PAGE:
Thank you so much all reviewers. Your comments are very very much appreciated!
"I read this in one sitting. It’s short but perfectly formed. It starts with a child, Emily, trapped but it isn’t quite clear where or how. The where and the how unfold with the story. It’s creepy and racks up the tension as Emily gradually finds her friends / toys, and the scene clears. The sense of escaping a ravening horde is nail-bitingly dramatic – and as an aside: Dorabella is a brilliant character! At the end it has come satisfyingly full circle and yet it ends on a shiver as it shows where the futuristic nightmare all began."
"An exquisite coming-of-age prose-poem, written in the form of a second-person dreamlike narrative. A privileged but lonely young female student in her first few weeks away from home at University becomes hopelessly lost in a closing shopping-mall, and searches for escape. Stairs and doors lead to mysterious and disturbing places that morph into tangled labyrinths of red marble and sparkling granite. She is accompanied by her childhood toys, her memories. There are retro-echoes of Alice in Wonderland and the films of Hayao Miyazaki in these dark tunnels and magical doors opening to bright seascapes and cosy fireside parlors. So the imaginary landscape of images and symbolism created by Sue Knight is therefore not really scary at all, but oddly familiar and comfortable, like opening an old sepia photo-album or picking up a long-forgotten tattered favourite childhood storybook."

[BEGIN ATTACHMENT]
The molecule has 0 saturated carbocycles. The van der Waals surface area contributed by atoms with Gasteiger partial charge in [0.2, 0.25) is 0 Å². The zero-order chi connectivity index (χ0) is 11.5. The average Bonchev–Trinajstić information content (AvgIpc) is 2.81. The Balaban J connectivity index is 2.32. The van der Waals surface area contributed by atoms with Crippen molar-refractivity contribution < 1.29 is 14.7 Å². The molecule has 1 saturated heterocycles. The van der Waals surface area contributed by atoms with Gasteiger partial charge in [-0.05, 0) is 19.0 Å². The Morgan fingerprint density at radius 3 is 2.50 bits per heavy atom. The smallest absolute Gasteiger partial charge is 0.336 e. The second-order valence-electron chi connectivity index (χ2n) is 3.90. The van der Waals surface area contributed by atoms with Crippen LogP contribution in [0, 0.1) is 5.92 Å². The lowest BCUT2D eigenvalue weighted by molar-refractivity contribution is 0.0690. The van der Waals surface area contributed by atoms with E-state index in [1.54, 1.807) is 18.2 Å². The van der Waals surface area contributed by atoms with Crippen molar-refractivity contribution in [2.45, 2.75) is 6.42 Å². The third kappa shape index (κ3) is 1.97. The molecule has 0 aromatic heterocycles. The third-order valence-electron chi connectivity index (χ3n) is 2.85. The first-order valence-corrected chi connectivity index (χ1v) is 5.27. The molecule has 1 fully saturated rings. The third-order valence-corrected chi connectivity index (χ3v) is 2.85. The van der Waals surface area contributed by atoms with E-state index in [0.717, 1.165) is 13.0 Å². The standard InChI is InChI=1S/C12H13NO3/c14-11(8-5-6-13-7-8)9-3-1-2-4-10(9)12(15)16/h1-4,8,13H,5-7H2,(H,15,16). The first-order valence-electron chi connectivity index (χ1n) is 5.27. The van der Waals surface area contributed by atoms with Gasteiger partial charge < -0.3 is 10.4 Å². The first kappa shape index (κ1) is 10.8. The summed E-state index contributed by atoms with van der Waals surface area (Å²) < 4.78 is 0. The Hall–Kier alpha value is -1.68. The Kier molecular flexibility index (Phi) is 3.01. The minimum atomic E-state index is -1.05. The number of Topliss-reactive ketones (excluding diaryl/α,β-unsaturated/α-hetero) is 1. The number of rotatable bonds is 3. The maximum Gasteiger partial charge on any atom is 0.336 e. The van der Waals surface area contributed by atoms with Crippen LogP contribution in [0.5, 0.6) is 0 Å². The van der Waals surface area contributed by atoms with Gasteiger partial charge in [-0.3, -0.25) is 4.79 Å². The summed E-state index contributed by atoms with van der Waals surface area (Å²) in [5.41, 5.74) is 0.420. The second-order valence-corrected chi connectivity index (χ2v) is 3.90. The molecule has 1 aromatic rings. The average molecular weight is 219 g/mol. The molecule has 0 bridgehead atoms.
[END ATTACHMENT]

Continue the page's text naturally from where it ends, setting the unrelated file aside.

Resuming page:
"This novella is a must for fans of magical realism, and for those who like their stories with a sinister twist. The narrative opens with a sense of mystery - where are we, what is happening? - and slowly builds up into a story with real fear and tension. It's beautifully written, and It's also extremely topical - a timely warning contained in a truly original piece of writing."
"A very dark Alice in Wonderland reimagined through a dystopian lens of corporate greed, consumerism, killer robots, and out-of-control technology. Intelligent literature for grown-ups - highly recommended!"
I admire Lewis Carroll very much - especially "Through the Looking Glass" - which he somehow gives the logical inconsequence of a dream - so I am honoured by the comparison and I wish I could write like that. And, in some wonderful way, "Through the Looking Glass" is a game of chess. Which I am certainly not capable of. The last time I played chess I lost to my tiny niece in Oz. While I would love to say it was because, as a kind aunt, I let her win, it was actually because I confused my King with my Queen at a vital moment, and she checkmated me.
And I was pleased by the "sepia photograph" and the "long-forgotten tattered favourite childhood storybook", as one of the inspirations for "Till" was an illustration in a tattered old Victorian children's book. It was of three children, in Victorian nightwear, riding through the night on a rocking horse.
And love that Dorabella was appreciated - the 1950s doll who wanted to be a Barbie.
And, of course, when I wrote"Till", I did not know the Bible's promise that Jehovah will "bring to ruin those ruining the earth". All I could see was that we were ruining it.
Yesterday I had my 6 months dental check - OK - and a painful clean - much needed as I have only just been able to start flossing my teeth again - one of the many things that requires two working shoulders. The Captain dropped me at the dentists and afterwards I popped across the road to the Field Service Group - arriving rather late - had to disappear into the loo to deal with my bleeding mouth. (I am not swearing - it was bleeding from the clean!) Then I managed to finish the Close Jean and I were working in last week - have one lady to go back to next month - and walked home, via a stop at Tesco to re-stock the cheese biscuits.
But that was all I could do. My feet hurt so much I could barely stand. So I hope to finish the Flats this morning - IF I have enough invitations left.